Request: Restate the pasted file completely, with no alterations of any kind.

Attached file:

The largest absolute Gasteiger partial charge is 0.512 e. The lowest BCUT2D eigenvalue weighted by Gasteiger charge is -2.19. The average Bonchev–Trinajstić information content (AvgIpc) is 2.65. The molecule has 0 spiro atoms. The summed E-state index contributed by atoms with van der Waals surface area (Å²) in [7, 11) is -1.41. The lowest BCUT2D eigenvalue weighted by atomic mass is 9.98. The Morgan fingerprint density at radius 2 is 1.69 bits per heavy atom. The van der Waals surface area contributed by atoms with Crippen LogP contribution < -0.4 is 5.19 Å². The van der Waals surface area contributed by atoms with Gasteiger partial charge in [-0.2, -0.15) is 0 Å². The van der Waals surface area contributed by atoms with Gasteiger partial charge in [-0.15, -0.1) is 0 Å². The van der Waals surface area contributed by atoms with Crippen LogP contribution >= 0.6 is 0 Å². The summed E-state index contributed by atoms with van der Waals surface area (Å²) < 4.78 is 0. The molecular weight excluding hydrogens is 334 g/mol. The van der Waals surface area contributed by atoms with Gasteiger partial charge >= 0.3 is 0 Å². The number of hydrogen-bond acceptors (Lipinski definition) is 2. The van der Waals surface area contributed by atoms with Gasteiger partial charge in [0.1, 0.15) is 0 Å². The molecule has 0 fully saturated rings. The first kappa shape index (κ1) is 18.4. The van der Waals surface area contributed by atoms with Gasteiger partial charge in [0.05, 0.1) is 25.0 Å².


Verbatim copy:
The largest absolute Gasteiger partial charge is 0.512 e. The lowest BCUT2D eigenvalue weighted by Gasteiger charge is -2.19. The average Bonchev–Trinajstić information content (AvgIpc) is 2.65. The molecule has 0 spiro atoms. The summed E-state index contributed by atoms with van der Waals surface area (Å²) in [7, 11) is -1.41. The lowest BCUT2D eigenvalue weighted by atomic mass is 9.98. The Morgan fingerprint density at radius 2 is 1.69 bits per heavy atom. The van der Waals surface area contributed by atoms with Crippen LogP contribution < -0.4 is 5.19 Å². The van der Waals surface area contributed by atoms with Gasteiger partial charge in [-0.2, -0.15) is 0 Å². The van der Waals surface area contributed by atoms with Gasteiger partial charge in [-0.15, -0.1) is 0 Å². The van der Waals surface area contributed by atoms with Crippen LogP contribution >= 0.6 is 0 Å². The summed E-state index contributed by atoms with van der Waals surface area (Å²) < 4.78 is 0. The molecular weight excluding hydrogens is 334 g/mol. The van der Waals surface area contributed by atoms with Gasteiger partial charge >= 0.3 is 0 Å². The number of hydrogen-bond acceptors (Lipinski definition) is 2. The van der Waals surface area contributed by atoms with Gasteiger partial charge in [0.1, 0.15) is 0 Å². The molecule has 0 fully saturated rings. The first kappa shape index (κ1) is 18.4. The van der Waals surface area contributed by atoms with Gasteiger partial charge in [0.05, 0.1) is 25.0 Å².